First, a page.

Google Inc. et al v. IPValue Management Inc.

Filing 22

REPLY (re 6 MOTION to Compel ) Google's Reply In Support of Motion to Compel Production of Documents from Third Party IPValue Management Inc. filed byGoogle Inc., YouTube, LLC. (Attachments: # 1 Appendix A, # 2 Revised [Proposed] Order)(Roberts, Andrea) (Filed on 3/15/2011)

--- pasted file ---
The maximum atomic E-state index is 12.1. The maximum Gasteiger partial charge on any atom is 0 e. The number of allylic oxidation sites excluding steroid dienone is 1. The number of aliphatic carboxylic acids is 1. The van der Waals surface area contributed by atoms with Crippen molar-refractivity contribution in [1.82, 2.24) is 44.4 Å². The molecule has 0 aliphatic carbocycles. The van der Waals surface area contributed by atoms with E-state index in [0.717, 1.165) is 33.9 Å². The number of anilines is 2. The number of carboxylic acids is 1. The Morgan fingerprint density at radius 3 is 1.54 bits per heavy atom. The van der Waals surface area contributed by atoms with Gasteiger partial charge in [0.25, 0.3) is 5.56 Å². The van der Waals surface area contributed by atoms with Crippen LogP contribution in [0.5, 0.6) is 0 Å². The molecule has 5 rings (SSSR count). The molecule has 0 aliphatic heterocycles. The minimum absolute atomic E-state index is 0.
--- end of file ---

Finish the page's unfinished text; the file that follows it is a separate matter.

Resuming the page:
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Google Inc. et al v. IPValue Management Inc. Doc. 22 Att. 1 APPENDIX A Dockets.Justia.com Case 8:06-cv-01211-DOC-AN Document 558 Filed 08/12/2008 Page 1 of 18 1 2 3 4 5 6 7 8 9 10 11 12 13 14 15 16 17 18 19 20 21 22 23 24 25 26 27 28 ) ) ) ) Plaintiff, ) ) v. ) ) SYMANTEC CORPORATION; F) SECURE, INC.; NETIQ ) CORPORATION; QUEST ) SOFTWARE, INC.; NETSCOUT ) SYSTEMS, INC.; ORACLE CORPORATION; SAS INSTITUTE, ) ) INC.; BUSINESS OBJECTS ) AMERICAS f/k/a BUSINESS OBJECTS INC.; BMC SOFTWARE, ) ) INC.; COGNOS CORPORATION; INTERNATIONAL BUSINESS MACHINES CORPORATION; SAP AMERICA, INC.; MICROSTRATEGY, INC. d/b/a MSIMICROSTRATEGY INCORPORATED; INFORMATION BUILDERS, INC.; ASPEN TECHNOLOGY, INC. d/b/a MASSACHUSETTS ASPEN TECHNOLOGY, INC., DIAGNOSTICS SYSTEMS CORPORATION, Defendants. ________________________________ CASE NO. SA CV 06-1211 DOC (ANx) O R D E R ADOPTING REPORT OF SPECIAL MASTER/DISCOVERY REFEREE WITH SOME MODIFICATIONS UNITED STATES DISTRICT COURT FOR THE CENTRAL DISTRICT OF CALIFORNIA O Before the Court is NetScout Systems, Inc.'s Motion to Compel Documents ("Motion"). The Court issued an Order on April 4, 2008, resolving all pending motions, with the exception of Case 8:06-cv-01211-DOC-AN Document 558 Filed 08/12/2008 Page 2 of 18 1 2 3 4 5 6 7 8 9 10 11 12 13 14 15 16 17 18 19 20 21 22 23 24 25 26 27 28 the attorney-client privilege and work product doctrine claims made by Plaintiff. In that Order, the Court appointed Hon. James L. Smith of JAMS as a Special Master ("Special Master") to review documents for which DSC asserts the attorney-client privilege and/or the work product doctrine. The Special Master has provided the Report and Recommendation of Special Master/Discovery Referee ("R&R") to the Court, and the parties have been provided a copy. The Court gave the parties the opportunity to make oral arguments regarding their objections to the R&R. After considering the papers filed by the parties, oral argument by the parties, and the R&R, the Court hereby ADOPTS the R&R with some modifications. I. BACKGROUND The present lawsuit involves two patents for which Plaintiff alleges infringement by Defendants. On December 23, 1997, the U.S. Patent & Trademark Office issued U.S. Letters Patent No. 5,701,400 ("the `400 patent") entitled "Method and apparatus for applying if-then-else rules to data sets in a relational database and generating from the results of application of said rules a database of diagnostics linked to said data sets to aid in executive analysis of financial data." Plaintiff Diagnostic Systems Corporation ("DSC") alleges that it is the owner by assignment of all rights and interests in the `400 patent. On July 16, 1996, the U.S. Patent & Trademark Office issued U.S. Letters Patent No. 5,537,590 ("the `590 patent") entitled "Apparatus for applying rules to data sets in a relational database to generate a database of diagnostic records linked to the data sets." DSC alleges that it is the owner by assignment of all rights and interests in the `590 patent. The `590 and `400 patents came into DSC's possession after tracing a circuitous path. Carlos Armando Amado ("Amado") is the named inventor of the `590 Patent, the 400 Patent, and U.S. Patent No. 5,293,615 ("`615 Patent"). On March 7, 2003, Amado filed a patent infringement action against Microsoft Corporation ("Microsoft"), claiming that Microsoft had infringed the `590, `400, and `615 patents. Amado dismissed his causes of action against Microsoft arising from the `590 Patent and the `400 Patent on September 13, 2004, after receiving the Court's claim construction ruling and before the summary judgment hearing. The 2 Case 8:06-cv-01211-DOC-AN Document 558 Filed 08/12/2008 Page 3 of 18 1 2 3 4 5 6 7 8 9 10 11 12 13 14 15 16 17 18 19 20 21 22 23 24 25 26 27 28 `615 Patent was not dismissed and was litigated to a verdict. Amado assigned the `590 Patent and `400 Patent to Acacia Patent Acquisition Corporation ("APAC") on December 6, 2005. Pursuant to this assignment, Amado retained a 50% royalty for any proceeds obtained from enforcement of the patents. In addition, Amado agreed in the assignment to "execute and deliver all papers" and "generally do everything possible to aid ASSIGNEE [APAC] to obtain and enforce proper patent protection for said inventions in all countries." APAC assigned its interest in the `590 Patent and `400 Patent to DSC on September 6, 2006. In this Assignment and Assumption Agreement, DSC assumed all of APAC's "rights, obligations, interests and liabilities under the Amado Assignment Agreement." Furthermore, APAC agreed in the assignment to "execute and deliver all papers" and "generally do everything possible to aid ASSIGNEE [DSC] to obtain and enforce proper patent protection." In the same month, DSC allegedly contacted over 100 companies to seek licenses on these patents and offered to disclose details of the patents, explain the due diligence process, and discuss the reasons DSC believed that the other companies' products infringed the patents. Both DSC and APAC are wholly-owned subsidiaries of Acacia Research Corporation ("Acacia") and are in the business of acquiring, licensing, and enforcing patented technologies. Furthermore, APAC and DSC share the same officers, directors, and address. On December 14, 2006, DSC filed its initial Complaint in this action. Subsequently, on November 8, 2007, DSC filed its Consolidated First Amended Complaint, adding additional defendants. DSC alleges that Defendants have directly infringed and continue to directly infringe the `400 and `590 patents (collectively, "the Patents"). DSC also alleges Defendants have indirectly infringed the Patents by providing non-staple articles of commerce to others for use in an infringing system and by inducing others to infringe. DSC alleges that Defendants' acts of infringement include making, using, selling, or offering for sale numerous products. DSC claims Defendants' infringement of the Patents has been willful and deliberate. DSC is seeking a declaration, decree, damages, a preliminary injunction, a permanent injunction, costs, expenses, and pre and post-judgment interest on DSC's damages, and 3 Case 8:06-cv-01211-DOC-AN Document 558 Filed 08/12/2008 Page 4 of 18 1 2 3 4 5 6 7 8 9 10 11 12 13 14 15 16 17 18 19 20 21 22 23 24 25 26 27 28 attorneys' fees. DSC alleges infringement by the following remaining defendants in the action: Symantec Corporation ("Symantec"); NetIQ Corporation ("NetIQ"); NetScout Systems, Inc. ("NetScout"); Oracle Corporation ("Oracle"); Business Objects Americas f/k/a Business Objects Inc. ("BOA"); Cognos Corporation ("Cognos"); International Business Machines Corporation ("IBM"); SAP America, Inc. ("SAP"); Microstrategy, Inc. d/b/a MSIMicroStrategy Incorporated ("Microstrategy"); and Information Builders, Inc. ("Information Builders"). DSC has reached settlement agreements with numerous defendants who were previously named in the case. The action against Motive, Inc. was dismissed pursuant to a settlement agreement on August 9, 2007. The action against CA, Inc. was dismissed pursuant to a settlement and licensing agreement on August 15, 2007. The action against BMC Software, Inc. was dismissed pursuant to a stipulated dismissal on March 24, 2008. Finally, the actions against SAS Institute, Inc., Aspen Technology, Inc. d/b/a Massachusetts Aspen Technology, Inc., FSecure, Inc., and Quest Software, Inc. were dismissed pursuant to stipulated dismissals on March 25, 2008. NetScout's Motion to Compel was originally scheduled for hearing on September 25, 2007. The week of the September 25, 2007 hearing, the parties discussed their discovery disputes and conducted depositions. They ultimately resolved the majority of their discovery disputes through an agreement reported to the Court on September 27, 2007. In addition, the Court's Order on April 4, 2008 resolved other issues in NetScout's Motion to Compel. Accordingly, only one remaining unresolved issue exists in NetScout's Motion to Compel, which the Court addresses in this Order. The remaining unresolved issue is the discovery of documents for which DSC claims the attorney-client privilege and/or work product doctrine. NetScout seeks to compel discovery of certain documents for which DSC claims the attorneyclient privilege and work product doctrine. The Court assigned a Special Master to review, in camera, the documents at issue. The Special Master reviewed each of the 1,302 documents identified in "PLAINTIFF'S PRIVILEGE LOG 10-29-2007" ("Privilege Log") for the purposes of determining whether the listed documents are protected by the attorney-client privilege and/or work product doctrine. The 4 Case 8:06-cv-01211-DOC-AN Document 558 Filed 08/12/2008 Page 5 of 18 1 2 3 4 5 6 7 8 9 10 11 12 13 14 15 16 17 18 19 20 21 22 23 24 25 26 27 28 Special Master provided a copy of the Privilege Log with two additional columns on the right hand side of the spreadsheet labeled "Sustained" and "Produce." For each of the 1,302 documents, the Special Master indicated his recommendation to sustain the attorney-client privilege or work product doctrine or to produce the document. In the R&R, the Special Master made special note of the fact that, during the relevant time period, the management team of DSC included 5 attorneys. However, in addition to acting as attorneys, these individuals also functioned in the capacity of corporate executives to further the business goals of DSC, primarily in regard to the licensing of the technology that is the subject of this action. Accordingly, the Special Master recommended that communications related primarily to these business functions should generally not be protected by the privileges asserted. The Special Master determined that over 550 of the documents were mislabeled in the privilege log and should be produced. The Court gave the parties the opportunity to conduct oral arguments regarding the Special Master's recommendations on May 23, 2008. Plaintiff and NetScout each submitted supplemental briefing following that hearing. Briefing in this matter is now complete, and the Court addresses the Special Master's R&R in the instant Order. II. LEGAL STANDARD A party may serve on another party a request to produce all relevant and non-privileged documents in the possession, custody or control of the party served. Fed. R. Civ. P. 34(a). The party receiving the request shall serve a written response within 30 days, either stating that inspection will be permitted or objecting to the request and stating the reasons for the objection. Fed. R. Civ. P. 34(b). The party making the request may seek a court order to compel disclosure when the responding party objects to the requests or otherwise fails to respond to the request or to produce the documents. Id. "The attorney-client privilege is the oldest of the privileges for confidential communications known to the common law. Upjohn Co. v. U.S., 449 U.S. 383, 389, 101 S.Ct. 677 (1981) (citing 8 J. Wigmore, Evidence 2290 (McNaughton rev. 1961)). The elements of the attorney-client privilege are: 5 Case 8:06-cv-01211-DOC-AN Document 558 Filed 08/12/2008 Page 6 of 18 1 2 3 4 5 6 7 8 9 10 11 12 13 14 15 16 17 18 19 20 21 22 23 24 25 26 27 28 (1) Where legal advice of any kind is sought (2) from a professional legal adviser in his capacity as such, (3) the communications relating to that purpose, (4) made in confidence (5) by the client, (6) are at his instance permanently protected (7) from disclosure by himself or by the legal advisor, (8) except the protection be waived. 8 J. Wigmore, Evidence 2292, at 554. The work product doctrine is set forth in Fed. R. Civ. P. 26(b)(3). Pursuant to Rule 26(b)(3), "[o]rdinarily, a party may not discover documents and tangible things that are prepared in anticipation of litigation or for trial by or for another party or its representative." The United States Supreme Court has set forth the essential nature of the doctrine as follows: In performing his various duties . . . it is essential that a lawyer work with a certain degree of privacy, free from unnecessary intrusion by opposing parties and their counsel. Proper preparation of a client's case demands that he assemble information, sift what he considers to be the relevant from the irrelevant facts, prepare his legal theories and plan his strategy without undue and needless interference. That is the historical and the necessary way in which lawyers act within the framework of our system of jurisprudence to promote justice and to protect their clients' interests. This work is reflected, of course, in interviews, statements, memoranda, correspondence, briefs, mental impressions, personal beliefs, and countless other tangible and intangible ways-aptly though roughly termed . . . as the `Work product of the lawyer.' Were such materials open to opposing counsel on mere demand, much of what is now put down in writing would remain unwritten. An attorney's thoughts, heretofore inviolate, would not be his own. Inefficiency, unfairness and sharp practices would inevitably develop in the giving of legal advice and in the preparation of cases for trial. 6 Case 8:06-cv-01211-DOC-AN Document 558 Filed 08/12/2008 Page 7 of 18 1 2 3 4 5 6 7 8 9 10 11 12 13 14 15 16 17 18 19 20 21 22 23 24 25 26 27 28 Hickman v. Taylor, 329 U.S. 495, 510-11, 67 S.Ct. 385 (1947). III. DISCUSSION Upon referral of this matter to the Special Master, the Special Master conducted a thorough and comprehensive review of all 1,302 documents in the Privilege Log. After analyzing and reviewing each document, the Special Master denoted whether the privilege asserted should be sustained, or whether the document should be produced. The following findings were crucial to the Special Master's determinations: It should be noted that during the time period reflected in the documents the management team of Plaintiff Diagnostic Systems Corporation (DSC) included 5 attorneys. All of these individuals, in addition to being designated as `General Counsel' or `Counsel' carried other titles including `Director,' `Chief Operating Officer,' and `Vice-President.' In reviewing the documents it became clear these individuals were at times functioning primarily as attorneys representing DSC and at other times were functioning in the capacity of corporate executives furthering the business goals of DSC, primarily in regard to the licensing of the technology that is the subject of this action. Communications relating primarily to these business functions were generally found not to be protected by the privileges asserted. R&R at 2:9-2:17. In response, Plaintiff objects to many of the findings in the Special Master's R&R. For the majority of these objections, Plaintiff argues that these documents were created in anticipation of litigation, even if the documents were also generated for, or also serve, a business purpose. Plaintiff further argues that the documents relate to the Rule 11 investigation for the instant lawsuit, and that any discovery of the documents would be premature. Plaintiff asks the Court to reverse the Special Master and sustain Plaintiff's assertion under the attorney-client privilege, work product doctrine, and/or common-interest doctrine for the following privilege 7 Case 8:06-cv-01211-DOC-AN Document 558 Filed 08/12/2008 Page 8 of 18 1 2 3 4 5 6 7 8 9 10 11 12 13 14 15 16 17 18 19 20 21 22 23 24 25 26 27 28 entry numbers: 1144; 855; 797; 942; 794-796; 730; 776; 784; 12-13; 1061; 1067-1068; 1097-1112; 1114-1117; 1118; 1120-1121; 1272-1273; 1284-1287; 1289-1298; 40-43; 433-434; 443; 526-527; 553-588; 594; 596-609; 612-623; 626-699; 701-706; 708-730; 738-747; 749-759; 765-771; 775-777; 779-780; 784; 789-790; 793-800; 802-805; 807-896; 957; 960; 962-963; 969-970; 975-981; 983-984; 989; 991; 994-1007; 1009; 1011-1022; 10261056; 1058; 1278-1280; 1288; and 1300-1301. Defendants argue that the Court should order production of the documents marked "Produce" by the Special Master. In addition, Defendants argue that the Special Master did not go far enough. Although Defendants do not have access to the in camera documents for the purposes of making specific objections, Defendants object to the privilege being sustained as to documents such as privilege entry number 917, as well as communications between Amado and his counsel in the Microsoft action, Morrison & Foerster, and between Amado and his patent attorney, Ronald Fish. At the outset, the Court notes that Plaintiff, through its business structure, attempts to sweep wide swaths of documents within the scope of the privileges asserted. Plaintiff has set up its business in such a way to allow Plaintiff to argue that many documents, including those central to Plaintiff's primary business, are privileged documents. "[T]he burden is on a party claiming the protection of a privilege to establish those facts that are the essential elements of the privileged relationship." von Bulow v. von Bulow, 811 F.2d 136, 144 (2d Cir. 1987) (citation omitted). Although Plaintiff has met its burden with respect to many of the documents for which the protected status is sustained, Plaintiff has failed to do so with respect to a substantial number of documents. As such, the Court adopts the Special Master's report in large part, with some modifications to the Special Master's findings. Applying a de novo standard of review, see Fed. R. Civ. P. 53(f), the Court finds the vast majority of the Special Master's recommendations to be well reasoned and correct. The Court upholds the distinction drawn by the Special Master between documents created when DSC employees were functioning primarily as attorneys representing DSC and documents created when the DSC employees were functioning in the capacity of corporate 8 Case 8:06-cv-01211-DOC-AN Document 558 Filed 08/12/2008 Page 9 of 18 1 2 3 4 5 6 7 8 9 10 11 12 13 14 15 16 17 18 19 20 21 22 23 24 25 26 27 28 executives furthering the business goals of DSC. The latter category should not fall within the scope of the broad protection to which DSC claims entitlement. Further, the record is replete with evidence demonstrating the DSC employees' dual roles as both attorneys and business executives. This evidence is affirmed by an in camera review of the documents contained within the privilege log. DSC's only business is to analyze, investigate, and attempt to enforce the patents-in-suit. While much of DSC's activities relate to litigation and legal advice, for which the protection asserted by DSC is proper, much of DSC and the related entities' activities center on their business objectives to license and acquire patents and do not bestow the same protections on related documents. Acacia's business "is to acquire rights and patents and monetize them." Vella Dep. at 17. APAC, a subsidiary of Acacia was created to acquire patents and portfolios on behalf of Acacia, which are subsequently assigned to additional subsidiaries because the "economic interests in those portfolios varied." Vella Dep. at 18, 21. DSC is a subsidiary whose only business is "the business of monetizing the patents in suit." See Vella Dep. at 18, 64, 177. DSC does not make any products and the patents are its only asset. Id. at 64, 173, 194. DSC's purpose is to either attempt to license the patents or enforce them through litigation and judgment. Id. at 64, 177. In this vein, some of DSC, Acacia, and APAC's employees' functions do occur in anticipation of litigation, but not all. In addition some of the employees' communications are subject to the attorney-client privilege, but not all. As explained by the Special Master, the DSC entities' employees take multiple roles, both business and legal. This distinction is evidenced by examining the activities of Matthew Vella ("Vella"), DSC's corporate representative who is also an attorney. When asked about the company's financial reporting, Vella explained that DSC is a public company and further stated, "I'm the person that tells the rest of the company what might or might not happen with DSC's business. . . . And what I do is meet with them . . . and I give them a state of DSC and a state of other subsidiaries address, if you will. [Lately,] the reporting was so simple that I think I had to create a spreadsheet for DSC." Vella Dep. at 170-174. Vella also prepared a presentation titled "Next Generation Patent Appraisal (Buying Patents)" for the Ocean Tomo Spring 2008 Live IP 9 Case 8:06-cv-01211-DOC-AN Document 558 Filed 08/12/2008 Page 10 of 18 1 2 3 4 5 6 7 8 9 10 11 12 13 14 15 16 17 18 19 20 21 22 23 24 25 26 27 28 Auction held in San Francisco at the end of March 2008. See Fossum Decl., Ex. A. The presentation is focused on the business of how to identify patents to acquire and "targets" to assert them against, how to "assess value," and how to develop an "assertion plan." See id. The presentation details the extensive process and analysis Vella goes through when evaluating patents to acquire and targets to assert those patents against. See id. These functions are clearly business functions, and documents resulting from these functions cannot be categorized in sweeping assertions of privileges and protection in order shield the documents from discovery simply because Vella is a lawyer. Just as distinctions can be drawn between specific employees' roles, distinctions can also be drawn between the relevant time periods. Plaintiff attempts to make the time period during which litigation was anticipated as broad as possible. However, Plaintiff's business model does not allow it to claim such broad privileges. The events leading up to the instant litigation demonstrate the distinctions based on relevant time periods. DSC sent out letters to over 100 potential licensees in September 2006, seeking to obtain licenses of the patents-in-suit. Vella Dep. at 64. As explained by Vella, during the period leading up to the issuance of these letters, "there [was] a bunch of evidence flying around. We're trying to figure out not only who's getting letters, but who's likely to get sued." Vella Dep. at 127. When speaking about these September 2006 letters, DSC's counsel stated that "none of these letters are accusations of infringement. They're offers to license." Id. at 299. Vella further explains, "We merely offer that they might want to evaluate taking a license. That's very different [from an accusation of infringement]. And many of them said no thanks." Id. at 304. Such offers to license are a central aspect of DSC's business model. Thus, although DSC claims that litigation was anticipated related to many potential defendants during this time period, the record negates such a claim. It would be illogical for the Court to conclude that DSC anticipated litigation against all of these companies to whom DSC sent letters. After sending the letters, DSC waited several months to sue the Defendants in this action, then waited another ten months to add additional Defendants. The anticipation of litigation was a developing process and varied as to the relevant Defendants. DSC initially pursued its business to monetize the patents, and had not yet 10 Case 8:06-cv-01211-DOC-AN Document 558 Filed 08/12/2008 Page 11 of 18 1 2 3 4 5 6 7 8 9 10 11 12 13 14 15 16 17 18 19 20 21 22 23 24 25 26 27 28 formalized specific litigation plans in order to allow it to claim such broad, sweeping protections. These facts negate the broad claims to the work product doctrine and attorney-client privilege that DSC asks the Court to uphold. With respect to the work product doctrine, numerous authorities have drawn a line between documents created in anticipation of litigation and those not subject to work product protections based on the use of those documents in activities related to the ordinary course of a company's business. The advisory committee's note to Rule 26(b)(3) explains that "materials assembled in the ordinary course of business . . . are not under the qualified immunity provided by this subdivision." Rule 26(b)(3), advisory committee's note. One court explained that "patent infringement investigations, tests or analyses . . . would not be protected from disclosure as work product if they were prepared in the normal course of plaintiff's business." Phillips Elecs. North Am. Corp. v. Universal Elecs. Inc., 892 F.Supp. 108, 110 (D. Del. 1995). Further, "[a] more or less routine investigation . . . is not sufficient to immunize an investigative report developed in the ordinary course of business." Green v. Baca, 2004 WL 1151649, at *5 (C.D. Cal. May 19, 2004) (citation omitted). "There is no protection for documents prepared in the ordinary course of business, even if they may be useful in litigation." Clavo v. Zarrabian, 2003 WL 24272641, at *2 (C.D. Cal. Sep. 24, 2003); see also L.H. v. Schwarzenegger, 2007 WL 2009807, at *8-9 (E.D. Cal. Jul. 6, 2007) (holding that documents prepared as part of "routine" procedures are not protected by work product doctrine); Kintera, Inc. v. Convio, Inc., 219 F.R.D. 503, 507 (S.D. Cal. 2003) (holding that, in order for a document to be protected, it must be one "that would not have been generated but for the pendency or imminence of litigation"). If the Court were to adopt DSC's position with respect to the work product doctrine, virtually all activities engaged in by a company premised entirely on licensing and/or enforcing patents via litigation would be classified as "in anticipation of litigation" and would therefore be work product; such a sweeping application of the work product doctrine is unsupported. In this case, many of DSC's business activities are distinguishable from DSC's activities in anticipation of litigation. The Special Master properly excluded documents deriving from these business activities from the scope of the work product 11 Case 8:06-cv-01211-DOC-AN Document 558 Filed 08/12/2008 Page 12 of 18 1 2 3 4 5 6 7 8 9 10 11 12 13 14 15 16 17 18 19 20 21 22 23 24 25 26 27 28 doctrine. A similar conclusion is reached with respect to DSC's claims of the attorney-client privilege. In order for the attorney-client privilege to apply, among other factors, legal advice must be sought from a professional legal adviser in his capacity as such, and the communications must relate to that legal advice. 8 J. Wigmore, Evidence 2292, at 554. "The mere fact that outside counsel was copied with the e-mail will not shield communication not made for the purpose of securing legal advice." United States v. ChevronTexaco Corp., 241 F.Supp.2d 1065, 1075 (N.D. Cal. 2002). As further explained by the Court in ChevronTexaco: Corporations may not conduct their business affairs in private simply by staffing a transaction with attorneys. Because in-house counsel may operate in a purely or primarily business capacity in connection with many corporate endeavors, the presumption that attaches to communications with outside counsel does not extend to communications with in-house counsel. With respect to internal communications involving in-house counsel, Chevron must make a `clear showing' that the `speaker' made the communications for the purpose of obtaining or providing legal advice. In order to show that a communication relates to legal advice, the proponent of the privilege must demonstrate that the `primary purpose' of the communication was securing legal advice. Extending protection to communications primarily and sufficiently animated by some other purpose would not be necessary to encourage forthright disclosures by clients to lawyers-so such communications should not be privileged. ... [W]here . . . the attorneys not only served as legal advisors but also helped implement the business transaction, we cannot simply assume that every communication involving in-house counsel 12 Case 8:06-cv-01211-DOC-AN Document 558 Filed 08/12/2008 Page 13 of 18 1 2 3 4 5 6 7 8 9 10 11 12 13 14 15 16 17 18 19 20 21 22 23 24 25 26 27 28 that related to this transaction was made primarily for the purpose of securing legal advice. Id. at 1076 (internal citations omitted). Here, DSC properly claims the attorney-client privilege in some instances. However, DSC is not entitled to protection by the privilege simply because in house counsel were involved in the transactions. The management team of DSC and the related entities consisted of five attorneys during the relevant time period, and these attorneys fulfill important business roles for the companies. In those instances where DSC has failed to make a clear showing that the primary purpose of the communication was securing legal advice, the assertion of the privilege is overturned. The Court does not support an assertion of the privilege that will allow DSC to hide behind communications involving its in-house counsel to protect broad swaths of documents, where those communications are not clearly related to a primary purpose of securing legal advice. The Special Master was correct to construe the attorney-client privilege strictly, and to only apply protections where there was a clear showing that the communication was directed specifically toward legal advice. In sum, the Special Master properly parsed the specific roles of the employees and the relevant time periods to determine which communications were related purely to DSC's business and which were subject to the attorney client privilege and work product doctrine. Furthermore, DSC's arguments regarding the Rule 11 pre-filing investigation discovery being premature do not preclude production of the documents that the Special Master has recommended be produced. These documents are not the Rule 11 pre-filing investigation; instead, they are documents generated in the ordinary course of DSC and the related entities' line of business. For these reasons, the Court adopts the Special Master's R&R with modifications set forth below. Prior to setting forth this Court's modifications to the R&R, however, the Court first addresses the recent arguments made by the parties related to waiver of the privilege between Amado and Ronald Fish ("Fish") and between Amado and Morrison & Foerster ("MoFo"), as well as the Petition to Make Special "search report" ("PTMS Report"). 13 Case 8:06-cv-01211-DOC-AN Document 558 Filed 08/12/2008 Page 14 of 18 1 2 3 4 5 6 7 8 9 10 11 12 13 14 15 16 17 18 19 20 21 22 23 24 25 26 27 28 Defendants argue that Amado waived any attorney client privilege due to the fact that DSC has listed communications between Amado and Fish and between Amado and MoFo on its privilege log. This argument fails for several reasons. At the outset, the evidence indicates that Amado provided these documents to Shore Chan Bragalone LLP ("SCB"), the law firm providing counsel to both DSC and Amado in this action. Amado cannot have waived the privilege by providing this information to his counsel, SCB. Furthermore, there is no indication that Amado provided this information to DSC himself. Defendants ask the Court to infer that Amado provided the information to DSC based on its inclusion on the privilege log. However, if anything, the evidence would likely lead to an inference that SCB provided the information to DSC. An inference that SCB shared these documents with DSC is insufficient to waive Amado's privilege, and it would require inference upon inference to conclude that Amado waived his privilege as to these documents to which the attorney-client privilege clearly applies. Even if DSC possesses this information, DSC is entitled to protection based on the common interest privilege. "[W]here the same attorney represents two parties having a common interest, and each party communicates with the attorney, the communications are privileged from disclosure at the instance of a third person." Simpson v. Motorists Mutual Ins. Co., 494 F.2d 850, 855 (7th Cir. 1974). Under the joint client or common interest doctrine, "communications among joint clients and their counsel are not privileged in disputes between the joint clients, but are protected from disclosure to others." Griffith v. Davis, 161 F.R.D. 687, 693 (C.D. Cal. 1995). "[T]he joint client doctrine typically has been applied to overcome what would otherwise have constituted a waiver of confidentiality because a communication has been shared between two clients." Id. Defendants argue that the common interest doctrine does not apply between Amado and DSC because the shared interest is only a financial interest. However, in this case, the shared interest is greater than simply financial. Amado and DSC share an interest in the outcome of the instant litigation. Amado has been substantially involved in this litigation through depositions and numerous court appearances, through which he has been represented by SCB. Although he is not a named party, he is nearly a Plaintiff in the instant action. His clear common goal and involvement in the instant action, as well as his shared counsel with DSC, 14 Case 8:06-cv-01211-DOC-AN Document 558 Filed 08/12/2008 Page 15 of 18 1 2 3 4 5 6 7 8 9 10 11 12 13 14 15 16 17 18 19 20 21 22 23 24 25 26 27 28 create a common interest privilege. For these reasons, the Special Master was correct in sustaining the privilege as to those communications between MoFo and Amado and Fish and Amado arising from the prior action. Plaintiff argues in its recent briefing that the Special Master erred in recommending that privilege entry numbers 1272 and 1273 be produced. These documents constitute a Petition to Make Special "search report" ("PTMS Report") and associated invoice, conducted by Patent Agent Matt Kasap ("Kasap"). A petition to make special is a procedural device available to applicants to accelerate and review prosecution of a patent application. Manual of Patent Examination Procedure (8th ed. Rev. 5 2007) 708.02 ("MPEP"). Section 708.02 requires that the applicant "[s]ubmit[] a statement(s) that a pre-examination search was made, listing the field of search by class and subclass, publication . . . [and] [s]ubmit[] one copy each of the references deemed most closely related to the subject matter encompassed by the claims if said references are not already of record . . . ." Id. Plaintiff argues that the "search report" and invoice constitute communications between Kasap (a non-lawyer patent agent), Amado, and Fish (Amado's patent attorney), subject to the attorney-client privilege. The Court finds the reasoning in Gorman v. Polar Electro, Inc., 137 F.Supp.2d 223 (E.D.N.Y. 2001), to be directly on point. There, the Court reached a correct holding in explaining that "the attorney-client privilege applies to confidential communications with patent agents acting under the authority and control of counsel, when the communications relate to the prosecution of a patent application in the United States." Id. at 227 (internal citations omitted). Thus, it is necessary to determine whether the patent agent was "acting under the authority and control of an attorney when he obtained the information sought to be disclosed." Id. at 228. Here, the evidence indicates that Kasap was not acting under the authority and control of Fish. It was Amado himself who sent a letter by facsimile to Kasap requesting performance of the PTMS search report. The letter indicates that Amado had been referred to Kasap by Fish. Kasap then provided the search report to Amado and billed Amado for the services, as evidenced by an in camera review of privilege entry numbers 1272 and 1273. The facts that Fish referred 15 Case 8:06-cv-01211-DOC-AN Document 558 Filed 08/12/2008 Page 16 of 18 1 2 3 4 5 6 7 8 9 10 11 12 13 14 15 16 17 18 19 20 21 22 23 24 25 26 27 28 Amado to Kasap and was copied on the invoice and the search report are insufficient to support a finding that Kasap was acting under Fish's authority and control. Instead, Kasap was acting under the authority and control of Amado directly. Under these authorities and this evidence, the Court finds that this was an unprivileged patent agent-client relationship. Thus, DSC has failed to meet its burden as to the attorney-client privilege for these documents. Accordingly, the Special Master was correct in his recommendation that privilege entry numbers 1272 and 1273 be produced. With this analysis and perspective in mind, the Court adopts the Special Master's R&R with the following modifications after reviewing, in camera, each of the documents pertaining to the parties' objections: Privilege entry number 1144 is hereby sustained. Both the "Sustained" and "Produce" boxes were inadvertently checked. This is a communication between Amado and outside counsel. Privilege entry number 849 is hereby ordered to be produced. This is consistent with the finding as to privilege entry number 855. The document pertains to licensing activities in the ordinary course of DSC's business. Privilege entry number 797 is hereby sustained. This is consistent with the finding as to privilege entry numbers 800 and 801. The document includes communication with outside counsel for the purposes of obtaining legal advice. Privilege entry number 940 is hereby ordered to be produced. This is consistent with the finding as to privilege entry number 942. This is a communication between Amado and DSC regarding DSC's ordinary course of business and licensing plans. Privilege entry numbers 795 and 796 are hereby sustained. These documents are draft claim constructions prepared by outside litigation counsel. This is consistent with the findings as to privilege entry numbers 541, 542, and 986. Privilege entry number 730 is hereby sustained. This document was prepared by outside legal counsel and compares claims of patent and infringer products. This 16 Case 8:06-cv-01211-DOC-AN Document 558 Filed 08/12/2008 Page 17 of 18 1 2 3 4 5 6 7 8 9 10 11 12 13 14 15 16 17 18 19 20 21 22 23 24 25 26 27 28 is consistent with the findings as to privilege entry numbers 541, 542, and 986. Privilege entry number 776 is hereby sustained. This is consistent with the findings as to privilege entry numbers 541, 542, and 986. Privilege entry number 778 is hereby ordered to be produced. This is consistent with the finding as to privilege entry number 784. This is a communication between Amado and DSC regarding DSC's ordinary course of business and licensing plans. Privilege entry number 443 is hereby sustained. The communication between counsel clearly demonstrates specific considerations related to anticipated litigation. DSC has failed to meet its burden to show that the privileges asserted apply to all other documents for which the Special Master has recommended production. All other objections by DSC and Defendants are hereby OVERRULED. DSC is hereby ORDERED to produce all documents in compliance with the findings contained in the REPORT OF SPECIAL MASTER / DISCOVERY REFEREE subject to the above modifications. DSC shall produce these documents no later than August 27, 2008. IV. DISPOSITION For the above mentioned reasons, the Court hereby adopts the Report of the Special Master with modifications. DSC is hereby ORDERED to PRODUCE the documents denoted by the following privilege entry numbers: 12-13; 40-43; 204; 234-235; 431-436; 444; 479; 481; 17 Case 8:06-cv-01211-DOC-AN Document 558 Filed 08/12/2008 Page 18 of 18 1 2 3 4 5 6 7 8 9 10 11 12 13 14 15 16 17 18 19 20 21 22 23 24 25 26 27 28 526-527; 553-729; 731-775; 777-794; 798-799; 802-842; 845; 849-852; 854; 856-896; 925; 940-985; 987-991; 993-1022; 1024-1121; 1272-1273; 1278-1280; and 1282-1302. These documents shall be produced no later than August 27, 2008. IT IS SO ORDERED. DATED: August 12, 2008 _______________________________ DAVID O. CARTER United States District Judge 18